In a lengthy opinion in United States v. Hale, 76 M.J. 713, No. 201600015 (N.M. Ct. Crim. App. May 31, 2017) (link to slip op.), a three-judge panel of the Navy-Marine Corps CCA reverses convictions of rape, violating a general order, adultery, indecent language, wrongful use of steroids, assault with a dangerous weapon, and kidnapping, and the sentence that included confinement for 26 years.

The reversal is because of a conflict of interest between the lead military defense counsel (a Marine captain, identified as Capt KC), her husband (another Marine captain, who was assigned as a trial counsel but not otherwise involved in the case, identified as Capt CC), and the prosecutor (a Marine lieutenant colonel, who was the regional trial counsel and supervised the husband, identified as LtCol CT). The defense team included a second Marine captain (identified as Capt JS) who “the appellant requested . . . as individual military counsel.” Slip op. at 3.

Judge Fulton writes for the panel (which includes Chief Judge Glaser-Allen), concluding:

The record convinces us that Capt KC’s representation was adversely affected by the conflict of interest. The conflicts presented in this case were obviously significant and upsetting to Capt KC. After Capt KC moved to dismiss the charges involving SK because of the GHQE’s text messages, LtCol CT—her prospective RO and her husband’s current RO—accused the defense of unethical conduct. LtCol CT called the possibility that defense counsel might be asking potential witnesses about evidence governed by MIL. R. EVID. 412 and 513 “gross and cruel.” All this caused Capt KC to audibly sob at counsel table, and she was unable to continue.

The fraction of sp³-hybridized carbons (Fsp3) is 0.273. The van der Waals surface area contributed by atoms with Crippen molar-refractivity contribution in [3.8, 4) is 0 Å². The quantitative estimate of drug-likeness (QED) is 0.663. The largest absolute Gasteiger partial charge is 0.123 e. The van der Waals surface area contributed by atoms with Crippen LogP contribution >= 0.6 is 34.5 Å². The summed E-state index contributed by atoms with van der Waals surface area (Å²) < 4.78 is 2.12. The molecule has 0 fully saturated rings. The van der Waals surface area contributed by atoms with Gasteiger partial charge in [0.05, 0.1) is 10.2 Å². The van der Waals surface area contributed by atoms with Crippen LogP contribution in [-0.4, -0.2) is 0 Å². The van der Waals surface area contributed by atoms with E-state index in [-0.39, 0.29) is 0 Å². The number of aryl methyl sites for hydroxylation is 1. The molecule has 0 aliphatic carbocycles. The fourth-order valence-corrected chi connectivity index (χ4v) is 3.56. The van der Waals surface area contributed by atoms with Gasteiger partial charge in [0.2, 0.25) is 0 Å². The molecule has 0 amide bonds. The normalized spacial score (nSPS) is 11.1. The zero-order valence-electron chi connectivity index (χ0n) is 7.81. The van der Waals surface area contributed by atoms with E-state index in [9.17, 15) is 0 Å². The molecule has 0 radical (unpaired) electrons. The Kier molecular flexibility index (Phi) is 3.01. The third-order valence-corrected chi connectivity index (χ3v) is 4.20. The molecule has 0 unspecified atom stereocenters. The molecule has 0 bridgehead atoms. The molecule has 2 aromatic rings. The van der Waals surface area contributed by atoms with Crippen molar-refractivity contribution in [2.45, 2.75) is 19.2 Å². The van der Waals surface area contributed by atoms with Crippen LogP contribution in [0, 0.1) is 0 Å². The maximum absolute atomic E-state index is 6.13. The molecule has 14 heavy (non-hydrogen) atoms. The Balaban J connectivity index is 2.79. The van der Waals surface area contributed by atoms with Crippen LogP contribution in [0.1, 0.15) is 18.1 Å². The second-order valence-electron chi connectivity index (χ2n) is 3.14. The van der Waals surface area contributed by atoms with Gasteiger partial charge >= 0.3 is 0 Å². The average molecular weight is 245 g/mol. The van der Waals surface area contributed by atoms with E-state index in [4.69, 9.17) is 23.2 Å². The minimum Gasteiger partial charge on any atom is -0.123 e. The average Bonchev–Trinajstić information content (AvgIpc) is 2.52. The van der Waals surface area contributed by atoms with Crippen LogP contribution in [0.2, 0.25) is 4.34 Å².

Slip op. at 22 (ellipses in original) (emphasis added). As a result:

The sepsis of undisclosed conflict in this case infects much of the record. Even the post-trial Article 39(a) session did not convincingly diagnose the full extent of the conflict or its prejudice. A member of the public fully informed of the facts of this appellant’s representation would not have faith in the process that led to these convictions. It is our judgment, based on the entire record, that the findings and the sentence in this court-martial should not be approved.

Slip op. at 28.

The relationship between the parties is somewhat convoluted:

Sometime after Capt KC began representing the appellant, but before the beginning of the trial on the merits, Capt KC’s husband, Capt CC, became a trial counsel within LtCol CT’s region and LtCol CT became Capt CC’s reviewing officer (RO) for fitness report purposes. Capt KC did not inform the appellant that her husband had become a trial counsel or that the lead prosecutor in his case had become her husband’s RO. At the time of the appellant’s trial, Capt KC anticipated that she herself would become a trial counsel within the region soon after the appellant’s trial. She did not disclose this fact to the appellant, either.

Slip op. at 3-4. Marine Corps defense counsel are administratively assigned to the Marine Corps Defense Services Organization (DSO) (disclosure: I am a Major in the Marine Corps Reserve currently assigned as the DSO’s Regional Training Officer for the National Capital Region). The DSO was created in 2011, in part as a response to the situation in United States v. Lee, 70 M.J. 535 (N.M. Ct. Crim. App. 2011) (discussed here), where the military defense counsel was a subordinate of the prosecutor. The structure of the DSO is designed to insulate defense counsel like Captain KC, but Judge Fulton highlights a gap:

The potential conflict of interest lay in Capt KC’s personal circumstances. She anticipated becoming a trial counsel in LtCol CT’s region shortly after the trial. She was also married to a current trial counsel in the region, which meant that LtCol CT was her husband’s RO. Capt KC would have been wise to disclose these circumstances to the appellant and to the military judge. . . .